Just below the window you see above, was a vine-like plant that grew on top of the entrance porch to the house. Occasionally you would get a single vine creeping out of the mass. A couple of times I woke in the morning to find that a vine had grown overnight from just sticking out, to almost at the weekend. Again I began to ponder if the jungle was coming for us.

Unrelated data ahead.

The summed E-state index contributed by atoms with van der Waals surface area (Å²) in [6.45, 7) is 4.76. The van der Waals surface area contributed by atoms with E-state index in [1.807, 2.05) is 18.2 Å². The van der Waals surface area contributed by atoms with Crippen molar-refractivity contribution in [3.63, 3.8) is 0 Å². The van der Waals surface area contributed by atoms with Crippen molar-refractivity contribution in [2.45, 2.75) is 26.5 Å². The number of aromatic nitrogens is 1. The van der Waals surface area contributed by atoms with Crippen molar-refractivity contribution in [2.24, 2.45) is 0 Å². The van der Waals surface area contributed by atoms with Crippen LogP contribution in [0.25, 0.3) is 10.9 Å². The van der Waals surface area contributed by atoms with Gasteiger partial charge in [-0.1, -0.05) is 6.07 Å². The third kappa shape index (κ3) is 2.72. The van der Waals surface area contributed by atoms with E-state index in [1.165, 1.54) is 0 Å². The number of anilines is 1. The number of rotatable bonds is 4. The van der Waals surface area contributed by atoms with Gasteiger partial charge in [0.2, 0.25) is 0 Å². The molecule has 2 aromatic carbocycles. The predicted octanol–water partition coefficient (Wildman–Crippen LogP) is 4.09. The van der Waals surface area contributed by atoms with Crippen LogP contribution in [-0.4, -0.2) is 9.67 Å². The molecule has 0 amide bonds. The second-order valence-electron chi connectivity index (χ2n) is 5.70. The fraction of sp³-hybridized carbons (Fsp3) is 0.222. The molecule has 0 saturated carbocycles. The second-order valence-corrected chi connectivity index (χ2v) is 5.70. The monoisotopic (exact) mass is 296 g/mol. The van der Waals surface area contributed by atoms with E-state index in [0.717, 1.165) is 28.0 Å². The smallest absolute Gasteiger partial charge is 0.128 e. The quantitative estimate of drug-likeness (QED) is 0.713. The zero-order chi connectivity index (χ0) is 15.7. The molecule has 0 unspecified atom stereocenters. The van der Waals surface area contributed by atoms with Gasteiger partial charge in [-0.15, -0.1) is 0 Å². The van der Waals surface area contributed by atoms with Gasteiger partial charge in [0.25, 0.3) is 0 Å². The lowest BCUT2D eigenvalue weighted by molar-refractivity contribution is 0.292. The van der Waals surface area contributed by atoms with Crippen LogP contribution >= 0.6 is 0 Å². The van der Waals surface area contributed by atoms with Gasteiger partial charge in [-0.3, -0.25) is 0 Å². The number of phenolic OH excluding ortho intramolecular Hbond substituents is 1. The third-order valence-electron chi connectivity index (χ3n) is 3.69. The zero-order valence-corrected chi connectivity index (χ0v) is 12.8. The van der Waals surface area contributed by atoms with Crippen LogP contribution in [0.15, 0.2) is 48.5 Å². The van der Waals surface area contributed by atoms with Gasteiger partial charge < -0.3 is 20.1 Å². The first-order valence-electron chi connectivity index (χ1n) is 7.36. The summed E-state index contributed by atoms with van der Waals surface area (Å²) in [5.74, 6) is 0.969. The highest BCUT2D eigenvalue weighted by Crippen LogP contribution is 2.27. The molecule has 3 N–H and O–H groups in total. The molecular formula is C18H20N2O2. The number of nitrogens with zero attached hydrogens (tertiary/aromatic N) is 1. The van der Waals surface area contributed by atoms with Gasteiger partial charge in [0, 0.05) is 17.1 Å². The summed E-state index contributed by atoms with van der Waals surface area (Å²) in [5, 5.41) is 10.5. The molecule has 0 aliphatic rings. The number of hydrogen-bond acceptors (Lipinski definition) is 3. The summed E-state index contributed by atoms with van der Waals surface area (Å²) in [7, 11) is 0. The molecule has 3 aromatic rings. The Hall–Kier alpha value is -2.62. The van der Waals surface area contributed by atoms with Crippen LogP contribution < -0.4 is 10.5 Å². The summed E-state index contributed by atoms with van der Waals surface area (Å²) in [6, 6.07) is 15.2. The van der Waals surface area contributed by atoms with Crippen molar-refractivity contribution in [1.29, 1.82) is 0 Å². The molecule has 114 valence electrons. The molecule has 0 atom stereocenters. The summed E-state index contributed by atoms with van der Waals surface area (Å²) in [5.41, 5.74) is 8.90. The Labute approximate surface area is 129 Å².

The other more subtle way the jungle gets you is that your clothes quickly start to deteriorate. They become damper and in the three weeks we were there I think things wore out way more quickly than usual. The clothes themselves become a different consistency and texture. I’d forgotten this from being in the tropics before, but it was that little bit extra here. And it gets closer to home. Your skin can start to go a little weird. In this kind of environment, wounds don’t heal as well, but we also started to get mysterious lumps and bumps. In particular, a couple of week in, I started to get these strange bumps across my hand which got harder and multiplied with every day. I was more curious than worried but my one tip would be to never google about getting mysterious bumps in the jungle. You will see and hear things from which you will never recover. I didn’t want to think about how wrapping my hand in bacon or peanut butter would be the only way to lure out what is living under your skin!!!! One of our hosts also had a worst case type scenario after a fly bite down the beach which culminating in some time in a military hospital in Germany under quarantine. Suffice to say, within a few weeks of leaving, things had completely cleared up. I did wonder what would have happened if I’d stayed longer. Was this the jungles way of getting me?!?!? In all seriousness though, weird shit happens to you physically in these environments. The other host said at one point he actually had some mould growing on him. It’s not just sloths!